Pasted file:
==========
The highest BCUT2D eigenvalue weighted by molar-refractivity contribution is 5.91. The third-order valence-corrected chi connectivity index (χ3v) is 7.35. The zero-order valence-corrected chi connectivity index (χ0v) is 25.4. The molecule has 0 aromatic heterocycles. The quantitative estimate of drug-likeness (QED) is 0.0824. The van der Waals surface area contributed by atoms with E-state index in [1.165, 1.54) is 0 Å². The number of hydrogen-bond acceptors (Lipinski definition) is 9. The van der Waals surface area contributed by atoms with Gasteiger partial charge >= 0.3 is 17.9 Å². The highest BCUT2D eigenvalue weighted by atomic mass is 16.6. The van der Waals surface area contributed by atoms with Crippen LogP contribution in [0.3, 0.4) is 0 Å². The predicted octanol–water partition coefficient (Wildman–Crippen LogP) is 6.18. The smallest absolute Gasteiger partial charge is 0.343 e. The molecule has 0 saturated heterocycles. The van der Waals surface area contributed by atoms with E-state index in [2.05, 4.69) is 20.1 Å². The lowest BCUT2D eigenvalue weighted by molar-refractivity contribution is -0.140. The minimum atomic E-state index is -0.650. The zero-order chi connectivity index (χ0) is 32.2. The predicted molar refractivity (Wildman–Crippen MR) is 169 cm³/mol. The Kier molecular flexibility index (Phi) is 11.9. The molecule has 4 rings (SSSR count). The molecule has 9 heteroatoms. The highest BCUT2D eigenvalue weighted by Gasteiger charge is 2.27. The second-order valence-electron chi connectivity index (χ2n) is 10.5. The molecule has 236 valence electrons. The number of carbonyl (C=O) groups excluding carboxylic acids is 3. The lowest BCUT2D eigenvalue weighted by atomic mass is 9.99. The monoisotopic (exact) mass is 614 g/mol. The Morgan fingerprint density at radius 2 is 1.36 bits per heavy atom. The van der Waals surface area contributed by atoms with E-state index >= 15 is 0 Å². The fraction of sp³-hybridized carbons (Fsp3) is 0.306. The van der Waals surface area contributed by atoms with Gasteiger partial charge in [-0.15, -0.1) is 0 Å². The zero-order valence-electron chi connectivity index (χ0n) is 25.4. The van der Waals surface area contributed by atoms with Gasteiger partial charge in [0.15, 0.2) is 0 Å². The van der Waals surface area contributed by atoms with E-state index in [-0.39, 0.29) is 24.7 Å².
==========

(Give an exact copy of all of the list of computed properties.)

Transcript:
The highest BCUT2D eigenvalue weighted by molar-refractivity contribution is 5.91. The third-order valence-corrected chi connectivity index (χ3v) is 7.35. The zero-order valence-corrected chi connectivity index (χ0v) is 25.4. The molecule has 0 aromatic heterocycles. The quantitative estimate of drug-likeness (QED) is 0.0824. The van der Waals surface area contributed by atoms with E-state index in [1.165, 1.54) is 0 Å². The number of hydrogen-bond acceptors (Lipinski definition) is 9. The van der Waals surface area contributed by atoms with Gasteiger partial charge >= 0.3 is 17.9 Å². The highest BCUT2D eigenvalue weighted by atomic mass is 16.6. The van der Waals surface area contributed by atoms with Crippen LogP contribution in [0.3, 0.4) is 0 Å². The predicted octanol–water partition coefficient (Wildman–Crippen LogP) is 6.18. The smallest absolute Gasteiger partial charge is 0.343 e. The molecule has 0 saturated heterocycles. The van der Waals surface area contributed by atoms with E-state index in [2.05, 4.69) is 20.1 Å². The lowest BCUT2D eigenvalue weighted by molar-refractivity contribution is -0.140. The minimum atomic E-state index is -0.650. The zero-order chi connectivity index (χ0) is 32.2. The predicted molar refractivity (Wildman–Crippen MR) is 169 cm³/mol. The Kier molecular flexibility index (Phi) is 11.9. The molecule has 4 rings (SSSR count). The molecule has 9 heteroatoms. The highest BCUT2D eigenvalue weighted by Gasteiger charge is 2.27. The second-order valence-electron chi connectivity index (χ2n) is 10.5. The molecule has 236 valence electrons. The number of carbonyl (C=O) groups excluding carboxylic acids is 3. The lowest BCUT2D eigenvalue weighted by atomic mass is 9.99. The monoisotopic (exact) mass is 614 g/mol. The Morgan fingerprint density at radius 2 is 1.36 bits per heavy atom. The van der Waals surface area contributed by atoms with E-state index >= 15 is 0 Å². The fraction of sp³-hybridized carbons (Fsp3) is 0.306. The van der Waals surface area contributed by atoms with Gasteiger partial charge in [-0.15, -0.1) is 0 Å². The zero-order valence-electron chi connectivity index (χ0n) is 25.4. The van der Waals surface area contributed by atoms with Gasteiger partial charge in [0.15, 0.2) is 0 Å². The van der Waals surface area contributed by atoms with E-state index in [-0.39, 0.29) is 24.7 Å².